Richards said he and the task force would ideally spend about a year working with community partners such as Second Home, Boys and Girls Club, Gus Bus and other childcare facilities to help determine the community’s needs.

“What’s the opportunity cost of doing this?” Board member Deb Fitzgerald asked Richards. “Is it our job to solve this city-wide problem?”

Richards said he feels that working with community partners is always beneficial, and that HCPS won’t be taking on this issue solo.

“We can provide models and support and so forth, but we can’t solve [childcare] on our own,” Richards said. “And so, working with our core partners, over the next, let’s say, several months, we may be able to come to a determination of what the needs are, because we don’t even know exactly what they are yet.”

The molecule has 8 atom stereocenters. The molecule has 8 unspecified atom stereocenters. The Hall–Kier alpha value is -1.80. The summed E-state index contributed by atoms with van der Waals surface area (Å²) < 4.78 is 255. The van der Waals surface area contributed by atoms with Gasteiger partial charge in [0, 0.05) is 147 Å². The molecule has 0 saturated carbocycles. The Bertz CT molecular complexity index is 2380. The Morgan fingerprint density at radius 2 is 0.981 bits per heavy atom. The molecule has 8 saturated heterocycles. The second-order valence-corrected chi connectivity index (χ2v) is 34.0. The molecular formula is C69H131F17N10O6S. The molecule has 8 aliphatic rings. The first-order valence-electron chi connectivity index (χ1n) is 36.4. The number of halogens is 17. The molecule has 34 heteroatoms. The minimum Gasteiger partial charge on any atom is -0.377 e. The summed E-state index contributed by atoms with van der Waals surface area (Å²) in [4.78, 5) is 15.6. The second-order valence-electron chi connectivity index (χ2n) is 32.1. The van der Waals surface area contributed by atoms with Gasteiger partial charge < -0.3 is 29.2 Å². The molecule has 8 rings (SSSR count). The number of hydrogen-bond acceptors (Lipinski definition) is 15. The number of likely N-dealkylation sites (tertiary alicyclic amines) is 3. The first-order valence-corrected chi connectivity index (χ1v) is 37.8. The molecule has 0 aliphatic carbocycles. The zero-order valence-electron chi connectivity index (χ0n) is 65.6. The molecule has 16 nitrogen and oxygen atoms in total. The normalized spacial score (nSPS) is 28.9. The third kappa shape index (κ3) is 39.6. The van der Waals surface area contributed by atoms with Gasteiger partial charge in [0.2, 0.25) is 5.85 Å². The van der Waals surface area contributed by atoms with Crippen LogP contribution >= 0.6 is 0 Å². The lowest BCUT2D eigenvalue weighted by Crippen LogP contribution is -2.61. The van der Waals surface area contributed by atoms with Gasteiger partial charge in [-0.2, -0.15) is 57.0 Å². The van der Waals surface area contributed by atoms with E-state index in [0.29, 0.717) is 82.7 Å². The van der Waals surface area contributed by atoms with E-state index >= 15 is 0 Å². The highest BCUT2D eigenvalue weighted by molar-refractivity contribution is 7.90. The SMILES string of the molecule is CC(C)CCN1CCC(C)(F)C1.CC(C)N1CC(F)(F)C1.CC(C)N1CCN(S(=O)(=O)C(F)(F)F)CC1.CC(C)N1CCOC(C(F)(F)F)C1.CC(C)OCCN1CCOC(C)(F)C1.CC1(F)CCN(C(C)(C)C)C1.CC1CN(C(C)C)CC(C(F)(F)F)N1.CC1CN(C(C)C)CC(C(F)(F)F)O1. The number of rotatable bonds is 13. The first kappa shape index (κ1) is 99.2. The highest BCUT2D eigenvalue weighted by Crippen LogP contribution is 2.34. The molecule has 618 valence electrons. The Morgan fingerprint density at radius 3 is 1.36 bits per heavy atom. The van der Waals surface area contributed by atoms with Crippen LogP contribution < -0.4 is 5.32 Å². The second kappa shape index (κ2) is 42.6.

As for bus transportation, Richards said he recently met with City Manager Ande Banks to discuss working together to recruit drivers for the city and the school buses and is feeling “very optimistic” about growth in drivers. 

Richards said one example that HCPS and the city are advertising is that bus drivers are now allowed to enroll their children in the city’s schools even if they don’t live in the district, thanks to a recently updated school board policy. 

He added that over the past several weeks, the city has hired five new bus drivers, prompting a round of applause from board members. 

“Improving transportation to the point where we have drivers for all our buses, that would help tremendously and fixing that serves us very directly,” Fitzgerald said. 

Board member Andy Kohen said he felt like the board needed time to reflect on Richards’ points, and Richards agreed to table the discussion until one of the board’s June meetings. Richards said he wanted to clarify that new start times, if passed by the board, wouldn’t be “dropped” on the district and would instead likely go into effect for the 2026-27 school year.